This article reports new data on 30 SNPs in the ADH7 and Class I ADH region in samples of 24 populations from China and Laos.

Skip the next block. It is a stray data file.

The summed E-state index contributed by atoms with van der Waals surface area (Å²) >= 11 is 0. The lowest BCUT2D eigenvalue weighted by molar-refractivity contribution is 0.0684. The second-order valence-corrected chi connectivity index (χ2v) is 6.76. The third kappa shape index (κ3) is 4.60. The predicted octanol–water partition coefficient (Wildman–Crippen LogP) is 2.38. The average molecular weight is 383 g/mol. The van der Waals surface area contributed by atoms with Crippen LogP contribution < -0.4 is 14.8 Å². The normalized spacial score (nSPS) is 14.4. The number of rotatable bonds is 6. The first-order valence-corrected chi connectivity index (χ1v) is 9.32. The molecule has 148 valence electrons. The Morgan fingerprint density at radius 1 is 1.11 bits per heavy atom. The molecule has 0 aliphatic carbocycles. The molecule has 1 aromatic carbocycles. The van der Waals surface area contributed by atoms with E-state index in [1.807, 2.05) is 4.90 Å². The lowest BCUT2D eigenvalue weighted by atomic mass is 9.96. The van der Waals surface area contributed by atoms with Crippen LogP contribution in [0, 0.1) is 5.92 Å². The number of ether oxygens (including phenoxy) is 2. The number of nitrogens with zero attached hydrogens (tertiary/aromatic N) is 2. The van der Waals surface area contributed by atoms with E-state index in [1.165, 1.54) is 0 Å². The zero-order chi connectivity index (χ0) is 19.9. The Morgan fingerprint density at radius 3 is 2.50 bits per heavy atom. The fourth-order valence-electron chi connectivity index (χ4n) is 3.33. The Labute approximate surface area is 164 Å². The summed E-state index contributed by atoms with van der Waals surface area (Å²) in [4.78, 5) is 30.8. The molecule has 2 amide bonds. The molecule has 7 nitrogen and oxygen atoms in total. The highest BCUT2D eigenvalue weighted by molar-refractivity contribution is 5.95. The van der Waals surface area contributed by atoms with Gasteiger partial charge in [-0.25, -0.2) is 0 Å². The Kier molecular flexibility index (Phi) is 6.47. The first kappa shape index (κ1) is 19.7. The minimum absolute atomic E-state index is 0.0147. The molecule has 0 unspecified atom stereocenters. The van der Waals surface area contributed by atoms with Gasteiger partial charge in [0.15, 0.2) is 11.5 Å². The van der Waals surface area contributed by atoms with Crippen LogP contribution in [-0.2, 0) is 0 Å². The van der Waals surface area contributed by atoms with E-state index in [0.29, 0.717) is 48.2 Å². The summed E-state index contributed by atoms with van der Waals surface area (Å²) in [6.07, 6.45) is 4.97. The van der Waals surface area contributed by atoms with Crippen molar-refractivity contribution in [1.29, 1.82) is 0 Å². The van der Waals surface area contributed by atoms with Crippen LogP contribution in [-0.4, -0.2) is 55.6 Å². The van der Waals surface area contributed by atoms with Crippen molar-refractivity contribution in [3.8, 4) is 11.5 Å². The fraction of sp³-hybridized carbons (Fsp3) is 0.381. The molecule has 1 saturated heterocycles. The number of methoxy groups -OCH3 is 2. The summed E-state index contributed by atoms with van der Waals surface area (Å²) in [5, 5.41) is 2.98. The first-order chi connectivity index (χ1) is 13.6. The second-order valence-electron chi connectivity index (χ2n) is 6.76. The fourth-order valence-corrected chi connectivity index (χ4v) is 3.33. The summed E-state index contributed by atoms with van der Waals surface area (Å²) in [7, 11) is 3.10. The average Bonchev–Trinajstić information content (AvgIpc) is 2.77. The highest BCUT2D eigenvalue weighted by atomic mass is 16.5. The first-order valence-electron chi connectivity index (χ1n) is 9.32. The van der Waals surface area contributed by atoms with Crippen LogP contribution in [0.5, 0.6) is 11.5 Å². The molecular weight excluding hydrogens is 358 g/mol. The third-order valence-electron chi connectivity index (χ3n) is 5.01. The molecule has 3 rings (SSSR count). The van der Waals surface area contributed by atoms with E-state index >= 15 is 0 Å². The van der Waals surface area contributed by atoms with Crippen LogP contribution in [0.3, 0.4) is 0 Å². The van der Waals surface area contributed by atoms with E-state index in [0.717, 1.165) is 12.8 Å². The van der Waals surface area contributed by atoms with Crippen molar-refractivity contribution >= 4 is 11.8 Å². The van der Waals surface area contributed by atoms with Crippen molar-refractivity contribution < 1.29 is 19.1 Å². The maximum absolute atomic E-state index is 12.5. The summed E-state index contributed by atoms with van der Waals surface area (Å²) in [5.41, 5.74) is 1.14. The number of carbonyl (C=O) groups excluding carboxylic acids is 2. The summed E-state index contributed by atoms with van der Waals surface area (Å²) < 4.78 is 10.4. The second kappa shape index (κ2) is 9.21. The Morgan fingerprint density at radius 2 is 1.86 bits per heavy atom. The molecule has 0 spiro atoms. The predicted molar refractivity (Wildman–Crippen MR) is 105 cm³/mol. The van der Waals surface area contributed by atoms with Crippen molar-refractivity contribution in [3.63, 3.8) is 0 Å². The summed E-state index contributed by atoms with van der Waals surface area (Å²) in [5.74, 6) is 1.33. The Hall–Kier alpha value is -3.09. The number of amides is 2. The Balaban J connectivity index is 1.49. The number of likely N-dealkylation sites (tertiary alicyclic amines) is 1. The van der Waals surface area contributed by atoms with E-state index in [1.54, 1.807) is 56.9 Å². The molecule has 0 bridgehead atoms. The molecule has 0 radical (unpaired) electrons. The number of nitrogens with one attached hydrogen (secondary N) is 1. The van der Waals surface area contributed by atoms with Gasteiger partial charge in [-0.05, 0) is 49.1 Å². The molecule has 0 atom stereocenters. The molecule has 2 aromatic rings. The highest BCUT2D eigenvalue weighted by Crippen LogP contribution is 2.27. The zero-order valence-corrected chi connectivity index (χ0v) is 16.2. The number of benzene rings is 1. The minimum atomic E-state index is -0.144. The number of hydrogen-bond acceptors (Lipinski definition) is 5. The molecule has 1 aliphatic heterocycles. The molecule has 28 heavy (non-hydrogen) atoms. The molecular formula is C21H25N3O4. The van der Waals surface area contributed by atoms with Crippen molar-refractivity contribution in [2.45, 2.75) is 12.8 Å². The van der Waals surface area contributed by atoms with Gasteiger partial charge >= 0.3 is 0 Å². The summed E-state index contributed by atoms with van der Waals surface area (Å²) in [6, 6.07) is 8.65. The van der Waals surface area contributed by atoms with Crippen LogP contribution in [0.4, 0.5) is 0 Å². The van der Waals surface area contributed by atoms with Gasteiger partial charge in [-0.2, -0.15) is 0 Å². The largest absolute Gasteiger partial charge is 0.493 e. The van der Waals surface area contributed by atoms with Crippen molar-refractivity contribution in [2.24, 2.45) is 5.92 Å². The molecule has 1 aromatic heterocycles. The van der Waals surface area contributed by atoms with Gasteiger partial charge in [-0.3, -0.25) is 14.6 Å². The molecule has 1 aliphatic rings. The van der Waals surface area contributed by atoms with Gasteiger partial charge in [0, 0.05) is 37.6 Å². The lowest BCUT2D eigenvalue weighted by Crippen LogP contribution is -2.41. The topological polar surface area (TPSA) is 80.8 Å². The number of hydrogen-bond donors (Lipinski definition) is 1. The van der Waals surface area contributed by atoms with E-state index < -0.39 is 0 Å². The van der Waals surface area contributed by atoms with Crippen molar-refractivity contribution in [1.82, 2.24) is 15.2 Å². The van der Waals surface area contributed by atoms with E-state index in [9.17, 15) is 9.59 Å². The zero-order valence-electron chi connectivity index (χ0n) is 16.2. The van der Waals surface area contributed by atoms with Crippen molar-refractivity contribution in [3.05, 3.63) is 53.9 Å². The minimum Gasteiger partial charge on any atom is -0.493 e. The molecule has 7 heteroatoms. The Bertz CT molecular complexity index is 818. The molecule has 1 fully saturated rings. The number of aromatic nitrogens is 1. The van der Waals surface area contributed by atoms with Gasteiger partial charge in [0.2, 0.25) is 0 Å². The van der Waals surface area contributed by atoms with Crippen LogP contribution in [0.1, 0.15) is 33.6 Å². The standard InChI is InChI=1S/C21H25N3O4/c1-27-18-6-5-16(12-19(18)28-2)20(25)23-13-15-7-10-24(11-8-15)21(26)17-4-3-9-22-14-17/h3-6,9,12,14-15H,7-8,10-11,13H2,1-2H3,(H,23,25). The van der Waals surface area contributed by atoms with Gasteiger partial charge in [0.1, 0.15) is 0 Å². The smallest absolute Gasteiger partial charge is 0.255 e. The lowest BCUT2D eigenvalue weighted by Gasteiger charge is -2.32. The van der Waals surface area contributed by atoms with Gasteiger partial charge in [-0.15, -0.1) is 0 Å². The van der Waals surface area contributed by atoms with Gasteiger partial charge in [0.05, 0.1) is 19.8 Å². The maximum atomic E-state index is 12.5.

The alcohol dehydrogenases (ADH) are widely studied enzymes and the evolution of the mammalian gene cluster encoding these enzymes is also well studied. Previous studies have shown that the ADH1B*47His allele at one of the seven genes in humans is associated with a decrease in the risk of alcoholism, and the core molecular region with this allele has been selected for in some East Asian populations. Since the frequency of ADH1B*47His is highest in East Asia and low in most of the rest of the world, the current study conducted a more detailed investigation in this geographic region. The current article reports new data on 30 SNPs in the ADH7 and Class I ADH region in samples of 24 populations from China and Laos. These populations cover a wide geographic region and diverse ethnicities. Combined with the authors’ previously published East Asian data for these SNPs in eight populations, the authors have typed populations from all of the six major linguistic phyla (Altaic including Korean-Japanese and inland Altaic, Sino-Tibetan, Hmong-Mien, Austro-Asiatic, Daic, and Austronesian). The ADH1B genotyping data are strongly related to ethnicity. Only some eastern ethnic phyla or subphyla (Korean-Japanese, Han Chinese, Hmong-Mien, Daic, and Austronesian) have a high frequency of ADH1B*47His. ADH1B haplotype data clustered the populations into linguistic subphyla and divided the subphyla into eastern and western parts. In the Hmong-Mien and Altaic populations, the extended haplotype homozygosity (EHH) and relative EHH (REHH) tests for the ADH1B core were consistent with selection for the haplotype with derived SNP alleles. In the other ethnic phyla, the core showed only a weak signal of selection at best. The selection distribution correlates more significantly with the frequency of the derived ADH1B regulatory region polymorphism than the derived amino-acid altering allele ADH1B*47His. Thus, the focus of selection may be the regulatory region. The obvious ethnicity-related distributions of ADH1B diversities suggest the existence of some culture-related selective forces that have acted on the ADH1B region. (publisher abstract modified)